Kindle Unlimited is Amazon’s main subscription ebook reading program. Kindle Unlimited gives you virtually unlimited (hence the name) reading privileges to a wide variety of titles, for a low monthly fee.
Not every title listed on Amazon is enrolled in Kindle Unlimited. Literary fiction from the big New York publishing houses generally is not included. You likely won’t find the latest Jonathan Franzen novel in Kindle Unlimited anytime in the near future.
Kindle Unlimited is heavy on genre fiction. This means: romance, space opera, LitRPG, fantasy, and horror.
I have a fair number of horror titles in Kindle Unlimited. I write supernatural horror, in the tradition of Peter Straub, H.P. Lovecraft, Bentley Little and E.F. Benson.
And yes (I know this sounds a bit pretentious) Stephen King. I have achieved barely a gazillionth fraction of King’s commercial success. But his formula of character-based, fast-moving horror is always on my mind when I sit down to write a horror tale.
What kind of horror don’t I write? If you want splatterpunk, or “extreme” horror (aka “torture porn”), then you should skip my books and stories. I have no interest in writing horror fiction that is endlessly grim and/or sadistic. My horror fiction is more akin to the campfire ghost story.
Below are the horror titles that I presently have enrolled in Amazon’s Kindle Unlimited program. This means that you can read them for free if you’re a Kindle Unlimited subscriber.
To view one of these titles on Amazon, simply click on the image of any book, or any hyperlink below.
(Don’t have a Kindle Unlimited membership? Click here.)
A college student takes a walk down the most haunted road in rural Ohio for a cash prize. This is a “haunted road” story, basically a tale of being stuck on a cursed country road at night. Ghosts, evil spirits, and hellhounds abound. Also, an evil witch that inhabits a covered bridge.
A coming-of-age story set on Halloween night, 1980. This is a tale of supernatural events in the American suburb. A classic horror tale for Generation X.
The year is 1976, and the Headless Horseman rides again. This coming-of-age horror thriller is sure to please readers who appreciate character-based supernatural fiction with lots of twists and turns.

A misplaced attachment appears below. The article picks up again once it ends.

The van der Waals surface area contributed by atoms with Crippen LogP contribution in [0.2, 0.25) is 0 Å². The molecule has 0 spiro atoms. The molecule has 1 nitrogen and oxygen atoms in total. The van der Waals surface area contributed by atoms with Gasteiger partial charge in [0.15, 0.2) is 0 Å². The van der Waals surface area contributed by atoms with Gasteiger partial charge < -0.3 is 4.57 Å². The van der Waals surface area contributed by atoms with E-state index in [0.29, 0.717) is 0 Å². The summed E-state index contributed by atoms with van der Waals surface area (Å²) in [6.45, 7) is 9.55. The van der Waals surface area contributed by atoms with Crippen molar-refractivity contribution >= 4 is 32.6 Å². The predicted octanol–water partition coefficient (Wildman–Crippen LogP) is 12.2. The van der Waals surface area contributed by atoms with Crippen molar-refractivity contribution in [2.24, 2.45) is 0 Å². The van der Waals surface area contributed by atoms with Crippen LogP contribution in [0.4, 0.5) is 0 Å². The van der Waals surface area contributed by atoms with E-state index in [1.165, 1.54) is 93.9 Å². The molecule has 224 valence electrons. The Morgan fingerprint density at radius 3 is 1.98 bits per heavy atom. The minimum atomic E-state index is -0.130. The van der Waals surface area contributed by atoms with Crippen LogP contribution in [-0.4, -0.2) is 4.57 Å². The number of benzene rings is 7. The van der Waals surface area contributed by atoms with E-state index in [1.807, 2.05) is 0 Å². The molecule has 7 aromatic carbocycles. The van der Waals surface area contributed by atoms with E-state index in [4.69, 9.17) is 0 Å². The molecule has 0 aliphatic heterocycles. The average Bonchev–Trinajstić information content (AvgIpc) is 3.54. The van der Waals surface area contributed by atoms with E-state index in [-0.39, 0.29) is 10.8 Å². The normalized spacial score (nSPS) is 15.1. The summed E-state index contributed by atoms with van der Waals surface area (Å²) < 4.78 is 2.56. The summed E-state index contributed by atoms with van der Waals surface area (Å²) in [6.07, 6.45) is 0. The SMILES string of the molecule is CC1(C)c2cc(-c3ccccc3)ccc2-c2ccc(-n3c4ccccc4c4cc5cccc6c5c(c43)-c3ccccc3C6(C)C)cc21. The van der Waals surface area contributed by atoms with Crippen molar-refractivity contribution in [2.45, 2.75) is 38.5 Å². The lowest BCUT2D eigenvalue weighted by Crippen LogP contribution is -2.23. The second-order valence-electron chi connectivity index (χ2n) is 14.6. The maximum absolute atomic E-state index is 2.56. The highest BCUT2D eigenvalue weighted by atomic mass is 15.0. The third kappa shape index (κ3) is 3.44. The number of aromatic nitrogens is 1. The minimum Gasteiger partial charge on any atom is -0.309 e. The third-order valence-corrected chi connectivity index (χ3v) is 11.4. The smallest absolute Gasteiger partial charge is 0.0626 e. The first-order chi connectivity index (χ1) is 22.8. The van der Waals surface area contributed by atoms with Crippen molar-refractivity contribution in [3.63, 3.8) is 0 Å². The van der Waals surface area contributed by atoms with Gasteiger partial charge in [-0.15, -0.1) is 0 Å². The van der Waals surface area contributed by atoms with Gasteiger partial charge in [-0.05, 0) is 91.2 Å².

The basic idea is: the ghosts of American history coming back to haunt Middle America in 1976, the year of the American Bicentennial. (And yes, I’m old enough to remember the Bicentennial, although I was rather young at the time.)
In early 2016, I read an article in The Economist about the luk thep “spirit dolls” of Thailand.
Manufactured and sold in Thailand, these are factory-made dolls with a unique sales point: each doll is supposedly infused with the spirit of a young child that passed prematurely.
The luk thep are intended to bring comfort to their owners. (They are marketed to childless women.) To me, though, the whole idea sounded rather macabre.
And I couldn’t help thinking: what if one of the dolls was infused with a child spirit that wasn’t very nice? What if that same doll ended up in the possession of an American woman who happened to visit Thailand on a business trip? Luk Thep is a fast-paced ghost tale that spans two continents.
Spanning a nearly 140-year period from 1882 to 2020, The Rockland Horror is a series about dark events at a cursed house in rural Indiana.
This was my first short story collection. Although all of these stories contain speculative elements, there is quite a range in plot and subject matter. In this collection you’ll find vampire and ghost stories, but also a few crime stories with a “twist”. Oh, and there are also several “creature feature” stories that are kind of fun.
Five dark tales of murder, hauntings, and the undead, set in locations from Tennessee to Mexico.